CIOs are increasingly turning to Flash to ensure their business remains competitive in today’s landscape. Where time equals money, data needs to be instantly accessible for real-time processing, analytics and insights and Flash is well-suited to the performance-intensive applications required, including databases, data warehouse and analytics.
While there is much talk about All-Flash and Hybrid-Flash Storage Arrays, Server-Side Flash, PCIe in particular, is taking off. Gartner Group projects that more than 1 million of these units will be shipped in 2015. Furthermore, as PCIe prices move toward $1/GB, Gartner expects that nearly 50% of all SSD unit shipments to data centers will be PCIe by 2018. Initially adopted by HyperScale customers leveraging horizontal scale-out architectures and NoSQL databases, the price/performance advantages of PCIe Flash have now become mainstream. Added to this, new Software-Defined Storage capabilities are enabling enterprise use cases that previously required external, higher-latency and higher-cost SAN-based approaches.
The most popular use of PCIe Flash is in caching configurations in front of an existing SAN. This approach is completely transparent to the existing SAN and drives latencies down to tens of microseconds from milliseconds. It can also add thousands of IOPs to an existing infrastructure. This use case is widely deployed for databases like Microsoft SQL Server where a single PCIe device and caching software can be purchased for less than $10,000. This delivers dramatic performance improvements to a SAN that might require 5 times as much expense to achieve the same IOPs, but will never achieve the same latency characteristics.
Shared Flash Access
Many Enterprise databases such as Oracle® Databases and Oracle Real Application Clusters (RAC), require shared storage access. RAC uses Oracle’s Automatic Storage Management (ASM) as the volume manager for the database. ASM uses disk groups to store datafiles and enables flexible server-based mirroring options. To date, the only way that Oracle ASM could use Flash was inside of a SAN array. Again, latency and cost can make an Oracle database on a SAN very expensive, especially as the environment grows and more IOPs are required for workload headroom.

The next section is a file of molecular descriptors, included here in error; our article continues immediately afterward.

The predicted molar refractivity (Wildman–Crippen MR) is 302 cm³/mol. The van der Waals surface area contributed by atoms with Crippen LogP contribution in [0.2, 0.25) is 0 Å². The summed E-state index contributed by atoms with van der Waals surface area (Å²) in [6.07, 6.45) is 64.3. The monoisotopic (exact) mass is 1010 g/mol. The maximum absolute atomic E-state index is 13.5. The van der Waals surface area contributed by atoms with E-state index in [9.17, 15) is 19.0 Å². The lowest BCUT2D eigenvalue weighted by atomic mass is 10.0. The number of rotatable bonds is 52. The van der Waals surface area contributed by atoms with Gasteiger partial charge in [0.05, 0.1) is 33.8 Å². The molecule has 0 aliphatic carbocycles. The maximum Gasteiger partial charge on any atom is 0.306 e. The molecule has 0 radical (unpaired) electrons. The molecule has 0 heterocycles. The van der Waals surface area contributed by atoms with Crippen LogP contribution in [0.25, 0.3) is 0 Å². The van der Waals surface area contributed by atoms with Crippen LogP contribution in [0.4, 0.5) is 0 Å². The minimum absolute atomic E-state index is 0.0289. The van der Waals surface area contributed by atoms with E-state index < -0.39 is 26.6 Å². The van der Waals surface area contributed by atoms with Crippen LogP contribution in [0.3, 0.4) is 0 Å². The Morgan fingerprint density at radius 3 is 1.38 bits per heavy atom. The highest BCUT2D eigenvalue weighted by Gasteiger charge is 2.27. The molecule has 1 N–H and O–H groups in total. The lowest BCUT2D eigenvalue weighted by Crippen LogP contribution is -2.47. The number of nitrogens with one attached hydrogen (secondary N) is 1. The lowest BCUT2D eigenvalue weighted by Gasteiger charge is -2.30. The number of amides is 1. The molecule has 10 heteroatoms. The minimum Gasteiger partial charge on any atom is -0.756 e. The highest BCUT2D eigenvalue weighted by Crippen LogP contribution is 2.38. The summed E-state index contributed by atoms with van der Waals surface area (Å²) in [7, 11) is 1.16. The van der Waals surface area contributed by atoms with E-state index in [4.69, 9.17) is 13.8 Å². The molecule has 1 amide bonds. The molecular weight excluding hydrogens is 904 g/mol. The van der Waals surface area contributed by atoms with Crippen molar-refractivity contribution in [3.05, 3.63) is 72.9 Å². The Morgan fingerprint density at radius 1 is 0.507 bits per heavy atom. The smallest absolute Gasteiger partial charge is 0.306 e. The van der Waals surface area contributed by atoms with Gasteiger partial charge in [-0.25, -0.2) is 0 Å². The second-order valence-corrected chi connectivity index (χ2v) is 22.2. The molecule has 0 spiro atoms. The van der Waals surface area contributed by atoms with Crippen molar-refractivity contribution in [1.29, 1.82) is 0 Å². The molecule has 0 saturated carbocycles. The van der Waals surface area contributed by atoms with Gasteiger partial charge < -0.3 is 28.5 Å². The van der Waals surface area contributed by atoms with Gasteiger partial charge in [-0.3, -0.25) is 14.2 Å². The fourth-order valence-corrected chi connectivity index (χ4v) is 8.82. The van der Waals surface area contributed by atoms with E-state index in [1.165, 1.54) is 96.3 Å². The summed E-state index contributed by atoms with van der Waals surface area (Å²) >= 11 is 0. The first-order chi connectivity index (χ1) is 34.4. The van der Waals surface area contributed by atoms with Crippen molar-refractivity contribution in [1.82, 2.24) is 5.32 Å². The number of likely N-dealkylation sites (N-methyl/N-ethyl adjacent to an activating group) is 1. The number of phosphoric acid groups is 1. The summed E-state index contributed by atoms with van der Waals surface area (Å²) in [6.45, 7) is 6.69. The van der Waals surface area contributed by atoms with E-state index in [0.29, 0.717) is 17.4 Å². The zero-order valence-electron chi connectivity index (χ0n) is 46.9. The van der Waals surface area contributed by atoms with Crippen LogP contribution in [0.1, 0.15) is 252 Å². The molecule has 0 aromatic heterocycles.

However, Software-Defined Storage is available from vendors such as HGST, that provides the ability for PCIe Flash to be accessed and managed as ASM disk groups directly within the database server. ASM can aggregate as much PCIe Flash as is required for the datastore. Since the storage is directly on the Server bus, microsecond latency (immeasurable by Oracle’s Calibrate_IO tool) can be achieved with an All-Flash tier for the database. Since ASM is aware of all storage, it can also migrate data to capacity storage on the SAN to optimise price/performance.
Clustering & Server Consolidation
For databases like MySQL, the traditional approach is to deploy servers in Master/Slave pairs. The Master is part of a larger cluster where database rows are horizontally ‘sharded’ across multiple masters to enable scale-out. Slaves are used for off-load of read traffic and act as fail-over nodes in the event that a Master Serves crashes or data gets corrupted. PCIe Flash is so fast and so low in latency that a single device can handle both write and read traffic on the Master Server. Since database corruption and Server crashes are rare, many Slaves sit idle burning power, taking up space and requiring cooling. This ‘server sprawl’ can be easily addressed with PCIe Flash devices and Server-Side Flash Clustering Software.
Clustering Software allows for multiple Masters to aggregate all of their Flash resources into a single pool, then for each Master to be assigned a volume from that pool. A single Slave or ‘Multi-Function Server’ equipped with a small amount of open source software acts as a ‘listener’. When a Master fails, the Multi-Function Server mounts the volume and continues to operate with no downtime and since all Masters are replicating to the pool synchronously, there is no loss of data when the fail-over occurs. The result of this simple, yet elegant change to physical MySQL deployments is a reduction in server count that can range from 38% to 70% depending upon the size of the cluster.
In these mission-critical enterprise environments, latency means wait times, which equates to user response times or fewer transactions per second. Where time is money, Flash is an increasingly attractive proposition. This means the standard for efficiency, performance and scalability will be under close scrutiny. Businesses that want to succeed will need to extract greater value from the data they own. Hardware and software solutions must help CIOs help strike that balance among performance, complexity and cost. This means focusing on peak application acceleration with an all-SSD environment, improving lagging performance by tiering or using caching to leverage combined HDD and flash environments.